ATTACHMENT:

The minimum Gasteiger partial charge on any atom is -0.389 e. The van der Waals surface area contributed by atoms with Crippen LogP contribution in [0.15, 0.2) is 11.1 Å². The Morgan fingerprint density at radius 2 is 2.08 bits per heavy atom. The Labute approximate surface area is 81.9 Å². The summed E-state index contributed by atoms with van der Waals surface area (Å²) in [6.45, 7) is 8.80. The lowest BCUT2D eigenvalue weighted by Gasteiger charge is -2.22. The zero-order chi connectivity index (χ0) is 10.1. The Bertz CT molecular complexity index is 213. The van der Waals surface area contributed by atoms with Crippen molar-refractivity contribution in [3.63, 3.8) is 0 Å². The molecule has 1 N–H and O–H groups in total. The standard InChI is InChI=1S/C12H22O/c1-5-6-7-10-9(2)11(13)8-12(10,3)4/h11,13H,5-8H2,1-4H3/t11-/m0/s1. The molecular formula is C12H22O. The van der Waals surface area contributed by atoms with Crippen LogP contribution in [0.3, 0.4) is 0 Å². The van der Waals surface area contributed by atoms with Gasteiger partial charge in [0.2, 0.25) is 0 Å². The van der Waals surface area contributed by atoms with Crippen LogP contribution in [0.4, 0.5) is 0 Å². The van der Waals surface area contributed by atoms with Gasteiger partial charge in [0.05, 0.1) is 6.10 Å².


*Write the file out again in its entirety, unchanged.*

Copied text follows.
The minimum Gasteiger partial charge on any atom is -0.389 e. The van der Waals surface area contributed by atoms with Crippen LogP contribution in [0.15, 0.2) is 11.1 Å². The Morgan fingerprint density at radius 2 is 2.08 bits per heavy atom. The Labute approximate surface area is 81.9 Å². The summed E-state index contributed by atoms with van der Waals surface area (Å²) in [6.45, 7) is 8.80. The lowest BCUT2D eigenvalue weighted by Gasteiger charge is -2.22. The zero-order chi connectivity index (χ0) is 10.1. The Bertz CT molecular complexity index is 213. The van der Waals surface area contributed by atoms with Crippen molar-refractivity contribution in [3.63, 3.8) is 0 Å². The molecule has 1 N–H and O–H groups in total. The standard InChI is InChI=1S/C12H22O/c1-5-6-7-10-9(2)11(13)8-12(10,3)4/h11,13H,5-8H2,1-4H3/t11-/m0/s1. The molecular formula is C12H22O. The van der Waals surface area contributed by atoms with Crippen LogP contribution in [0.3, 0.4) is 0 Å². The van der Waals surface area contributed by atoms with Gasteiger partial charge in [0.2, 0.25) is 0 Å². The van der Waals surface area contributed by atoms with Crippen LogP contribution in [0.4, 0.5) is 0 Å². The van der Waals surface area contributed by atoms with Gasteiger partial charge in [0.05, 0.1) is 6.10 Å².